[1 "On the fourth day, the Muhammadans saw with great joy Sadru'd-Dawlih, grandson of Haji Muhammad-Husayn Khan of Isfahan, enter their section of the city coming from Sultaniyyih, at the head of the tribe of Khamsih. For several days thereafter, reinforcements arrived in great numbers. First of all, Siyyid Ali Khan and Shahbar Khan, one from Firuz-Kuh, the other from Maraghih, with two hundred horsemen from their respective tribes. After them came Muhammad-'Ali Khan-i-Shah-Sun with two hundred mounted afshars; fifty artillerymen with two field guns and two mortars, so that the governor was provided with as much assistance as he could have wished and surrounded with a goodly number of military chieftains, among whom were several who were famous throughout the country." (Comte de Gobineau's "Les Religions et les Philosophies dans l'Asie Centrale," 198-199.) "One of the most terrible encounters related in the journal of the siege, is the one which took place on the fifth of Ramadan. Mustafa Khan, Qajar, with the fifteenth regiment of Shigaghi Sadru'd-Dawlih with his horsemen of Khamsih; Siyyid Ali Khan of Firuz-Kuh with his own regiment; Muhammad Aqa, colonel, with the regiment of Nasir called the royal regiment; Muhammad-'Ali Khan with the Afshar cavalry; Major Nabi Big with his cavalry and a troop made up of loyal citizens of Zanjan; all these men at dawn attacked the fortifications of the Babis. The resistance of the Babis was magnificent but disastrous. They saw their best leaders fall, one after another, leaders brave and true, saints who could not be replaced: Nur-'Ali the hunter; Bakhsh-'Ali the carpenter; Khudadad and Fathu'llah Big, all indispensable to the attainment of victory. They all fell, some in the morning and others in the evening." (Comte de Gobineau's "Les Religions et les Philosophies dans l'Asie Centrale," p. 200.)]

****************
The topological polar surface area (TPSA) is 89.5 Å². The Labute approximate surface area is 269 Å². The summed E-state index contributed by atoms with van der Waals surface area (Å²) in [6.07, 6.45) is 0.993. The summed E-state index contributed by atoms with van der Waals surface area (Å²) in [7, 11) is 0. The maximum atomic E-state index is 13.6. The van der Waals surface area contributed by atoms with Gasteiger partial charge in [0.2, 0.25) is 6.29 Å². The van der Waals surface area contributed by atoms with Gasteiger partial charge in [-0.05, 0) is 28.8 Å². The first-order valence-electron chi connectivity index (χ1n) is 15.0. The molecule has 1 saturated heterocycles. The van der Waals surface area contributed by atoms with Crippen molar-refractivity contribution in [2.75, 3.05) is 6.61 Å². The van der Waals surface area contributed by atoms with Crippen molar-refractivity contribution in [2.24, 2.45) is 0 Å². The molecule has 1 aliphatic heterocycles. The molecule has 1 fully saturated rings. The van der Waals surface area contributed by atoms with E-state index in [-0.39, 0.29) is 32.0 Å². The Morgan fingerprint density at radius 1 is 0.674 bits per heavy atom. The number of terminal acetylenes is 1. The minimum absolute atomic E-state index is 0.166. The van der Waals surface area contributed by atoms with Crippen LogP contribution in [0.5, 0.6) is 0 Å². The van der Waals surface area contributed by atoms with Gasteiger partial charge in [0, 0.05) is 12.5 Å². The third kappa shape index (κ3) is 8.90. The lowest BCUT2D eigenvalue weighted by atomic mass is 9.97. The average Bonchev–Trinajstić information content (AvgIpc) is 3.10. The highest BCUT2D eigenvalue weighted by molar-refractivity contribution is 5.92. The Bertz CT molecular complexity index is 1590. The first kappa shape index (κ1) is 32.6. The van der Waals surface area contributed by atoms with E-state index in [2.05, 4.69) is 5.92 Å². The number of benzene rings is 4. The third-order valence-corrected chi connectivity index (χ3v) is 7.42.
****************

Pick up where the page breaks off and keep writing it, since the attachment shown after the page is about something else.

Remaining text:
[2 "I have seen at Zanjan the ruins of that fierce encounter; whole sections of the city have not yet been rebuilt and probably never will be. Some of those who took part in the tragedy have related to me upon the very spot certain incidents: the Babis ascended and descended the terraces while carrying their cannon with them. Sometimes the earthen floor, not very firm, gave way and they had to raise the heavy gun again by dint of man power and had to prop the ground up with beams. When the enemy approached the crowd surrounded the guns with enthusiasm, all arms extended to lift them up and, when the carriers fell under the bullets of the assailants, a hundred comrades vied with each other for the honor of replacing them. Assuredly this was true faith!" (Ibid., pp. 200-201.)] <p549>